State wants medical entrance test paper in Telugu too.

The state government has asked the Medical Council of India (MCI) to set the question paper for National Eligibility and Entrance Test (NEET) in Telugu, apart from English and Hindi. D L Ravindra Reddy, minister for health on Thursday announced that while the state government has in principle agreed to participate in NEET from 2012, chief minister N Kiran Kumar Reddy has to clear the file for the same. About 40,000 students from Telugu medium appear for Eamcet (Medical) every year.

On Thursday, managements of junior colleges and students across the city demanded the state government not to agree to participate in the all-India medical entrance test at least from the coming year. The colleges said that it is not the just the language of the question paper that would create a problem for students. “Intermediate syllabus of the state is quite different from the CBSE syllabus which will form the base for the national level test. The students from the state would get just about three months to prepare for the test. The government should re-examine its decision as it seems to be taken in haste,” said P Madhusudan Reddy, general secretary, AP Government Intermediate College Lecturers’ Association.

Private colleges said that the government should have asked for an extension from MCI before it decided to participate in the test. “The state should have agreed to participate in the test from 2013 or 2014,” said a senior professor of Narayana Junior College. They explained that the CBSE syllabus has several portions that conflict with what is being taught in intermediate classrooms. In fact, the students will also have to learn new portions in Biology (Zoology and Botany), lecturers said, adding that they had petitioned the MCI demanding that NEET should be conducted from 2013 instead of 2012.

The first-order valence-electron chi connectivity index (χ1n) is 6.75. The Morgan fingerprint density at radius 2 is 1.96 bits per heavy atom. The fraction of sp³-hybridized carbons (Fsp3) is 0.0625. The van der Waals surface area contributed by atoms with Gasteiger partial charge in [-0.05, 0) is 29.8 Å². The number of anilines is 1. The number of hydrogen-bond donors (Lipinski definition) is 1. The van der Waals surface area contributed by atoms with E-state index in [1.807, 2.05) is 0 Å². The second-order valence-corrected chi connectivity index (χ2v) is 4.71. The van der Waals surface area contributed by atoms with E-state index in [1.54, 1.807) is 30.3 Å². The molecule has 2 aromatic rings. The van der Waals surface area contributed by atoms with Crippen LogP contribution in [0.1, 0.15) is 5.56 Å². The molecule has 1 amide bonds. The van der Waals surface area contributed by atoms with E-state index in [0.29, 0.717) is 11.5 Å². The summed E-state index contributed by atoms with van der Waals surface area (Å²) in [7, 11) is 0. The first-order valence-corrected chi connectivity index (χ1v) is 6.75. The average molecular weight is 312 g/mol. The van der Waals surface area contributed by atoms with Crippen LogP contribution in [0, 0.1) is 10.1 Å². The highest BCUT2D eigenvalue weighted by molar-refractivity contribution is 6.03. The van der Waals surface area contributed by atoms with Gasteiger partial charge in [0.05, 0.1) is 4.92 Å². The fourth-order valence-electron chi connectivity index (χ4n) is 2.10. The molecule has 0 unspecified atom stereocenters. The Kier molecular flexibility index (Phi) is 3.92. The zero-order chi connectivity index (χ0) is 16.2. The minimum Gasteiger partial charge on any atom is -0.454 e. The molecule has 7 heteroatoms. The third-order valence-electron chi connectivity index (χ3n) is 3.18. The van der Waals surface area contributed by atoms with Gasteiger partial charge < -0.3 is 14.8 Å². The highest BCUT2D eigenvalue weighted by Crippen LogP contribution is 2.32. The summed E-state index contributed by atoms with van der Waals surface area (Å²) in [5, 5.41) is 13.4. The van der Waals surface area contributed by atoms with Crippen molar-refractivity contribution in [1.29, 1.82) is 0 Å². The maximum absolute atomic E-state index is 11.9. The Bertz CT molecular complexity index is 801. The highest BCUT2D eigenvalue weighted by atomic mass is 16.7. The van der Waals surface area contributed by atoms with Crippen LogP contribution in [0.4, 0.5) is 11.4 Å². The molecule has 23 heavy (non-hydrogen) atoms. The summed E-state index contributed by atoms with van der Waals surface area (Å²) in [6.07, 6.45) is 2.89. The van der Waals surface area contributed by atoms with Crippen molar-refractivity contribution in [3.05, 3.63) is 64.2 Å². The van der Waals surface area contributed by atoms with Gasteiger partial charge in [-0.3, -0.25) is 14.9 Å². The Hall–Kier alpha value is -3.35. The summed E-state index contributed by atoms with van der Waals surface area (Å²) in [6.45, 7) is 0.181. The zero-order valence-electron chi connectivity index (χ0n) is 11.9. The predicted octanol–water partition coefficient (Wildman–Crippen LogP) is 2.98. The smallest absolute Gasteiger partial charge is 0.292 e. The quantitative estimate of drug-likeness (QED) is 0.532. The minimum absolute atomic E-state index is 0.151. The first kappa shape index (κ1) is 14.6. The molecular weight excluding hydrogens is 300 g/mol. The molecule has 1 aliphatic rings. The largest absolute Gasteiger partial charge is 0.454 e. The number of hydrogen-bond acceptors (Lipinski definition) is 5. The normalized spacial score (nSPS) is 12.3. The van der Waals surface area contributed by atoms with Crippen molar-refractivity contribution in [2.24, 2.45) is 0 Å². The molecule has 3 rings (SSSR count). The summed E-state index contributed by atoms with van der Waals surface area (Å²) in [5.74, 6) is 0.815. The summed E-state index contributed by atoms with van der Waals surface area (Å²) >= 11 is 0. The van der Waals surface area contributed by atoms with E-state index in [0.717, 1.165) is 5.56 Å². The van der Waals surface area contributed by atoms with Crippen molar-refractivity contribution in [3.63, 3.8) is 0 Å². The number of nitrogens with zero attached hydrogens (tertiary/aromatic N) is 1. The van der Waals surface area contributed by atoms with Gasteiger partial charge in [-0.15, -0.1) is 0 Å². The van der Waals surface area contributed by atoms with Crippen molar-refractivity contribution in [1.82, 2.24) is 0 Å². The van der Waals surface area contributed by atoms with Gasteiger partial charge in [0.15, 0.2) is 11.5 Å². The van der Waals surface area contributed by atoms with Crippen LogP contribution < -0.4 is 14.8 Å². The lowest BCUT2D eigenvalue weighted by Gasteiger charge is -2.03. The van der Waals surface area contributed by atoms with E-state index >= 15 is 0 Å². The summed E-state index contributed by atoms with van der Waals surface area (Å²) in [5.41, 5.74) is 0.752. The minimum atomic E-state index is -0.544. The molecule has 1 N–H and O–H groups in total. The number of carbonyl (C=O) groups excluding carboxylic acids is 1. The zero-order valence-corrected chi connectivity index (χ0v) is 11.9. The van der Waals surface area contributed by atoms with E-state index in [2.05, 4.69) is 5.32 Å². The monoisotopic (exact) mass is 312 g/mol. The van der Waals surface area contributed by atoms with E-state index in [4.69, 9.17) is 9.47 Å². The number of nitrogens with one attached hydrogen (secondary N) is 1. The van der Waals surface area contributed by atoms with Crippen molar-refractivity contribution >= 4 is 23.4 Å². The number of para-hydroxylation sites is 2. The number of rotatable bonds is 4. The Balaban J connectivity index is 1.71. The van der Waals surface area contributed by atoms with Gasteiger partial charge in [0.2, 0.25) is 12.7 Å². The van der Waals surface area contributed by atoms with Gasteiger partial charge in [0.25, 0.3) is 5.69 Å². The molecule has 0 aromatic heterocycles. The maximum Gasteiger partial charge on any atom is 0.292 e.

JNTU authorities, who have been conducting the Eamcet medical stream test, however, said that NEET would reduce the stress levels of students. “The students will not have to prepare for different tests all at the same time. On an average, students from the state write at least four medical entrance tests every year. Neet would allow students to write just one entrance test but the state should participate in it when the student community is ready to do so. Right now there are many concerns like the number of test centres in which the test will be held. Eamcet is conducted in every nook and corner of the state for the benefit of students from remote areas. But MCI might restrict the test to a few test centres for smooth management,” said M V Ramana Rao, faculty JNTU and former Eamcet convener.

Students are worried that their preparation, which is focused on Eamcet, will not be enough to get through the national level test. “Most students from AP aim at getting a seat in medical colleges within the state and bank mostly on Eamcet. Since the MCI has not specified the syllabus for NEET so far, we are worried that students who have been writing the national level entrance tests will score more than those of us who have studied for two years for Eamcet,” said S Anuradha, a second year student. Officials of Sri Chaitanya Group of colleges, who held a press meet in the city on Thursday, said that they will oppose the government’s unilateral decision on the matter. “We oppose the move, since parents, teachers and students were not consulted before announcing this decision,” they said.

Source : The Times of India

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